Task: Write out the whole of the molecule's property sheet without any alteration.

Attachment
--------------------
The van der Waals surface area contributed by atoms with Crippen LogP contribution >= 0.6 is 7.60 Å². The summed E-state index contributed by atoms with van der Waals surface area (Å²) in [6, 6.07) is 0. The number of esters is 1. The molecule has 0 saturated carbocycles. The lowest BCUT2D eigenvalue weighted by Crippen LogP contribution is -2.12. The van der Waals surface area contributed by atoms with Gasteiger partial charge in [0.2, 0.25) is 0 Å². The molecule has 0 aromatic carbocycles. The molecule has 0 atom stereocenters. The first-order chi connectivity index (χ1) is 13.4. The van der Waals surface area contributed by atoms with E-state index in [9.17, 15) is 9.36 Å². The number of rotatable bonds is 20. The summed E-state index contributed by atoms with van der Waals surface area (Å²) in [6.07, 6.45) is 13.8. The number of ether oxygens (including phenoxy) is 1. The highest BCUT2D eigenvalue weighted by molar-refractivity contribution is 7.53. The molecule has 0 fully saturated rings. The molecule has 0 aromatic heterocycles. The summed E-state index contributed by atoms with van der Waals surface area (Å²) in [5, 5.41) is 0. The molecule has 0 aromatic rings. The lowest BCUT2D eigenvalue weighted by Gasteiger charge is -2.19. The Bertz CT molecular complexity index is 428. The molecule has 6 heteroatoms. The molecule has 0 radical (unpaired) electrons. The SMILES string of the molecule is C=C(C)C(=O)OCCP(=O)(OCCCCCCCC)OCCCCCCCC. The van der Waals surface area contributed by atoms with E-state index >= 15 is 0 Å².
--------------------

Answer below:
The van der Waals surface area contributed by atoms with Crippen LogP contribution >= 0.6 is 7.60 Å². The summed E-state index contributed by atoms with van der Waals surface area (Å²) in [6, 6.07) is 0. The number of esters is 1. The molecule has 0 saturated carbocycles. The lowest BCUT2D eigenvalue weighted by Crippen LogP contribution is -2.12. The van der Waals surface area contributed by atoms with Gasteiger partial charge in [0.2, 0.25) is 0 Å². The molecule has 0 aromatic carbocycles. The molecule has 0 atom stereocenters. The first-order chi connectivity index (χ1) is 13.4. The van der Waals surface area contributed by atoms with E-state index in [9.17, 15) is 9.36 Å². The number of rotatable bonds is 20. The summed E-state index contributed by atoms with van der Waals surface area (Å²) in [6.07, 6.45) is 13.8. The number of ether oxygens (including phenoxy) is 1. The highest BCUT2D eigenvalue weighted by molar-refractivity contribution is 7.53. The molecule has 0 fully saturated rings. The molecule has 0 aromatic heterocycles. The summed E-state index contributed by atoms with van der Waals surface area (Å²) in [5, 5.41) is 0. The molecule has 0 aromatic rings. The lowest BCUT2D eigenvalue weighted by Gasteiger charge is -2.19. The Bertz CT molecular complexity index is 428. The molecule has 6 heteroatoms. The molecule has 0 radical (unpaired) electrons. The SMILES string of the molecule is C=C(C)C(=O)OCCP(=O)(OCCCCCCCC)OCCCCCCCC. The van der Waals surface area contributed by atoms with E-state index >= 15 is 0 Å².